In general, denotes those articulate sounds by which men express their thoughts. Much has been said respecting the invention of language. On the one side it is observed, that it is altogether a human invention, and that the progress of the mind, in the invention and improvement of language, is, by certain natural gradations, plainly discernible in the composition of words. But on the other side it is alleged, that we are indebted to divine revelation for the origin of it. Without supposing this, we see not how our first parents could so early hold converse with God, or the man with his wife. Admitting, however, that it is of divine original, we cannot suppose that a perfect system of it was all at once given to man. It is much more natural to think that God taught our first parents only such language as suited their present occasion, leaving them, as he did in other things, to enlarge and improve it, as their future necessities should require. Without attempting, however, to decide this controversy, we may consider language as one of the greatest blessings belonging to mankind. Destitute of this we should make but small advancements in science, be lost to all social enjoyments, and religion itself would feel the want of such a power. Our wise Creator, therefore, has conferred upon us this inestimable privilege: let us then be cautious that our tongues be not the vehicle of vain and useless matter, but used for the great end of glorifying him, and doing good to mankind. What was the first language taught man, is matter of dispute among the learned, but most, think it was the Hebrew. But as this subject, and the article in general, belongs more to philology than divinity, we refer the reader to Dr. Adam Smith’s Dissertation on the Formation of Languages; Harris’s Hermes; Warburton’s Divine Legation of Moses, vol. iii. Traite de la Formation Mechanique des Langues, par le President de Brosses; Blair’s Rhetoric, vol. i. lect. vi. Gregory’s Essays, ess. 6. Lord Monboddo on the Origin and Progress of Language.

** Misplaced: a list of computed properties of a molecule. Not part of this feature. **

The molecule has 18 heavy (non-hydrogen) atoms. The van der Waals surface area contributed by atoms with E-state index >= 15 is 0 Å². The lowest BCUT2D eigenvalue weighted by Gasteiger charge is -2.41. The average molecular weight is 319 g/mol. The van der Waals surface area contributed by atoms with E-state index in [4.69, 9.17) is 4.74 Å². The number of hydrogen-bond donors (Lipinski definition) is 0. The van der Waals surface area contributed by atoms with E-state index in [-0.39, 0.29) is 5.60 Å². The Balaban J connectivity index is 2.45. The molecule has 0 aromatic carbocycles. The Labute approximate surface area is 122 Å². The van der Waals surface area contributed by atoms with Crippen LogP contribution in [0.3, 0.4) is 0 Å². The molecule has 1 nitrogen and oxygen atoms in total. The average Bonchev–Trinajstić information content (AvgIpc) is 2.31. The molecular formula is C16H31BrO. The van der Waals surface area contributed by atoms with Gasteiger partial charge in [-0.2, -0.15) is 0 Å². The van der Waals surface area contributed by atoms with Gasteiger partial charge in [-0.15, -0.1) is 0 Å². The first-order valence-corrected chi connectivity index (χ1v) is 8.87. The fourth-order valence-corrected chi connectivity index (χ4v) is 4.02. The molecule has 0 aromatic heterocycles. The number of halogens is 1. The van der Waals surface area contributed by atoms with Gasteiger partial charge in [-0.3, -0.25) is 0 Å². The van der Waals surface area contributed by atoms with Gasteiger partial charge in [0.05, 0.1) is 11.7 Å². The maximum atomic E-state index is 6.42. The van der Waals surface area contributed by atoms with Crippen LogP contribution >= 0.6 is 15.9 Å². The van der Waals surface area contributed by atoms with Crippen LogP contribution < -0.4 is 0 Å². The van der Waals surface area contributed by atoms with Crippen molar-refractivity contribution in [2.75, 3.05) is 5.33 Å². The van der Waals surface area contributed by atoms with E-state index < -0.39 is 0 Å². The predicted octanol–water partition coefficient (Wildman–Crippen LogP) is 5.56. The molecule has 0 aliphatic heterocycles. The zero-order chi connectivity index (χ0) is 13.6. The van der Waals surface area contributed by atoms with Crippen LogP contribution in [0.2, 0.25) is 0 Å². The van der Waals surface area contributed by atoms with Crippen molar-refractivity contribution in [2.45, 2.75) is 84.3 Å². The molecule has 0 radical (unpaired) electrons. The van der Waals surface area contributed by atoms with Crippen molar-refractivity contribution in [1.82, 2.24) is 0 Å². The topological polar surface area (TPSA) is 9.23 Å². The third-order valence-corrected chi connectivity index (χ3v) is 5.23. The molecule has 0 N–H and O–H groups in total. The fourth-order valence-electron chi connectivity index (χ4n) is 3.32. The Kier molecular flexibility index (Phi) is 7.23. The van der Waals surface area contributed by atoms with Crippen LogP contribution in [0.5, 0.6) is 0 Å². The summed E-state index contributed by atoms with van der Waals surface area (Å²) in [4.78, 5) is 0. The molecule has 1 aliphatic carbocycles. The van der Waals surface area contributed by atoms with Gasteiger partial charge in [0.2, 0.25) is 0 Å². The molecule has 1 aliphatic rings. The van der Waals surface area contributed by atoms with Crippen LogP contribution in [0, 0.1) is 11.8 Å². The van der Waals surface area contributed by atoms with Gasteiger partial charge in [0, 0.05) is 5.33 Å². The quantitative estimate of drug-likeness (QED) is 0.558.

Charles Buck (1771-1815) was an English Independent minister, best known for the publication of his “Theological Dictionary”. According to the “Dictionary of National Biography”, a Particular Baptist minister named John C. Ryland (1723-1792) assisted Buck by writing many of the articles for the aforementioned publication. One may conclude, based not only Buck’s admiration for his friend Ryland, but also on the entries in his Theological Dictionary, that he stood head and shoulders with the High-Calvinists of his day.